September 7, 1999
by Yardena Arar
(IDG) -- The wired world is losing its wires. New wireless Internet technologies and products are making instant access to e-mail and the Internet as close as the PDA in your pocket or the cell phone in your purse.
New hardware products -- ranging from wireless modems and data-ready phones to smarter pagers -- make it easier than ever to access critical information whether you are near a phone line or not. And information providers including Microsoft and Yahoo are formatting their content for these new wireless devices, so you can get stock quotes, weather reports, and other info nuggets, as well as e-mail, wherever you are. Our hands-on evaluation of some recent products and services indicates wireless Internet access works surprisingly well.
That's not to say this brave new untethered world works perfectly. Finding a service that works wherever you roam isn't easy and probably won't be for some time. You can't buy off-the-shelf wireless hardware at random and expect it to work with any service provider. The tiny screens and keyboards on these new devices can turn reading and writing e-mail into unpleasant chores. Access speeds are poky, too -- 19.2 kbps is the norm. And though prices for that access have fallen, you can expect to pay a premium for a cable-free lifestyle.
The wireless world may seem complicated. But in it, as in the familiar wired world you're so accustomed to, you need three basic things to go online: a modem or some other hardware device, a service provider that will connect that hardware to the Internet, and content to look at once you're connected.
The latest wireless modems are sleek, cheap, and easy to use. Take, for example, Novatel's Merlin Type II PC Card and Sierra Wireless's AirCard 300. Both are type II PC Cards with small, built-in antennas--meaning that they'll work with most notebooks and with many Windows CE handhelds. In addition, they're a breeze to operate: The $549 AirCard 300 connects as soon as you boot up your Windows PC; the $279 Merlin comes with a little app that you must click to initiate contact. Their 19.2-kbps speed does make for some pretty leisurely Web browsing -- a high-end Web site page with several graphic elements can take a minute or two to load -- but their waiting times are tolerable, and they're perfectly adequate for e-mail.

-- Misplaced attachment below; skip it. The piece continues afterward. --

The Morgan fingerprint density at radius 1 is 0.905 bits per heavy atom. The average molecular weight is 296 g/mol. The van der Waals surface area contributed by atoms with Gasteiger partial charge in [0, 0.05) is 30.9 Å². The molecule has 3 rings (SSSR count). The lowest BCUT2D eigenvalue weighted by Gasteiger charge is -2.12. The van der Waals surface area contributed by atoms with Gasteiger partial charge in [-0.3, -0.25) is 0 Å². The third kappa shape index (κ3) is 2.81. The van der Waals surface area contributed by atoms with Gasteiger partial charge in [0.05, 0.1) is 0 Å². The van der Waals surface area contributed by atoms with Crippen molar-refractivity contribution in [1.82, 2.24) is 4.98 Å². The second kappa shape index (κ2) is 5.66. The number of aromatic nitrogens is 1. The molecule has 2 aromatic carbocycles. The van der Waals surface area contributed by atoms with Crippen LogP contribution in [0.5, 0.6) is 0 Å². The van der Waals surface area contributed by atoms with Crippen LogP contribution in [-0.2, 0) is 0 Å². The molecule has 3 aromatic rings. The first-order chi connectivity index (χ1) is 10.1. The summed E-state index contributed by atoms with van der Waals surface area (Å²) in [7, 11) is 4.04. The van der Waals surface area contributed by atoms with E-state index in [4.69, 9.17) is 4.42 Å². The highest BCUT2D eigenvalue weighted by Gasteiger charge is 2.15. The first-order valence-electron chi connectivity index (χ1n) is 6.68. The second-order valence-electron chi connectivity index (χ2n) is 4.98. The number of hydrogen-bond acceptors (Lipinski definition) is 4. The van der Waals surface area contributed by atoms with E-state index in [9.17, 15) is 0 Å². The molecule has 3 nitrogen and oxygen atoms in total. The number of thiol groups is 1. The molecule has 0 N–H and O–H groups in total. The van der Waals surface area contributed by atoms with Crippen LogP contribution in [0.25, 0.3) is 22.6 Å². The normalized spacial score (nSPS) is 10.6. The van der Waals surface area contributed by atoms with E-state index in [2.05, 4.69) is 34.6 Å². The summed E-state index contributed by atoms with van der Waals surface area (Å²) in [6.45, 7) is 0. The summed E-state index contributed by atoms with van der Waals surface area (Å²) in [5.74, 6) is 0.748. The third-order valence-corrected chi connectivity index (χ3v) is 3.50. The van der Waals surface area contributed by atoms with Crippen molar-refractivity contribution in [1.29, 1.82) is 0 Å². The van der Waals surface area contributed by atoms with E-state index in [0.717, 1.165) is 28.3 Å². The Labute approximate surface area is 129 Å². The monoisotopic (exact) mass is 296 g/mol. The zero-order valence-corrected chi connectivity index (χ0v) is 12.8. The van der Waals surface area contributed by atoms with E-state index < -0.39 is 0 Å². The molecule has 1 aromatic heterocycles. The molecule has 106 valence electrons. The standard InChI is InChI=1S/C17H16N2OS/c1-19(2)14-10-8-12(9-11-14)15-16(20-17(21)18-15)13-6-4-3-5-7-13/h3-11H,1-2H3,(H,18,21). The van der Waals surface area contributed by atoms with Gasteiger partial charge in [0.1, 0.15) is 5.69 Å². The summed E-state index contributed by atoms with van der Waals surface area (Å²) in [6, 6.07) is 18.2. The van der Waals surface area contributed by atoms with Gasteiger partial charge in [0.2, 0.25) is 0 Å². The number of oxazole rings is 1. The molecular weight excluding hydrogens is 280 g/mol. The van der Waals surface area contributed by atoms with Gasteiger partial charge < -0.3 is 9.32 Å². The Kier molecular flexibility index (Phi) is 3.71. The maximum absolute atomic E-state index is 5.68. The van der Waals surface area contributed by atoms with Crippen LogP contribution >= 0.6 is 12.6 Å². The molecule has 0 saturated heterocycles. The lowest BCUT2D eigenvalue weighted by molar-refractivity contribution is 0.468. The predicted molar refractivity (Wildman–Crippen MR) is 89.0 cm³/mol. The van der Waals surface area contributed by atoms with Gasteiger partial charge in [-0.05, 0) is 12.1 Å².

If you own a digital cellular phone, you have another option: AirTouch Cellular, Sprint, and GTE offer cables for connecting your digital phone to your notebook PC's serial port. The resulting connections are slower -- typically, 14.4 kbps -- than those managed by the Novatel and Sierra modems.
If having to carry around extra cables bugs you, we have good news: A new technology dubbed Bluetooth will soon make them superfluous. Bluetooth is similar to infrared, but it can connect devices over a wider area. For example, you'll be able to dial up your ISP on a cell phone and then beam the connection to your laptop. And because Bluetooth-enabled devices won't have to be in sight of each other to connect, you'll be free to print out your e-mail on a printer in a different room. Bluetooth-enabled products aren't yet available. But you can expect them to begin arriving early next year from many vendors in the 850-member Bluetooth Special Interest Group -- which includes cell phone giants Ericsson and Nokia, as well as notebook notables IBM and Toshiba (for the full list see the Bluetooth Web site, link below).
Downloads by hand
The hottest news in wireless hardware, however, involves smaller devices -- both handhelds (like the Palm Pilot) and cell phones and pagers -- that let you download e-mail and browse the Web.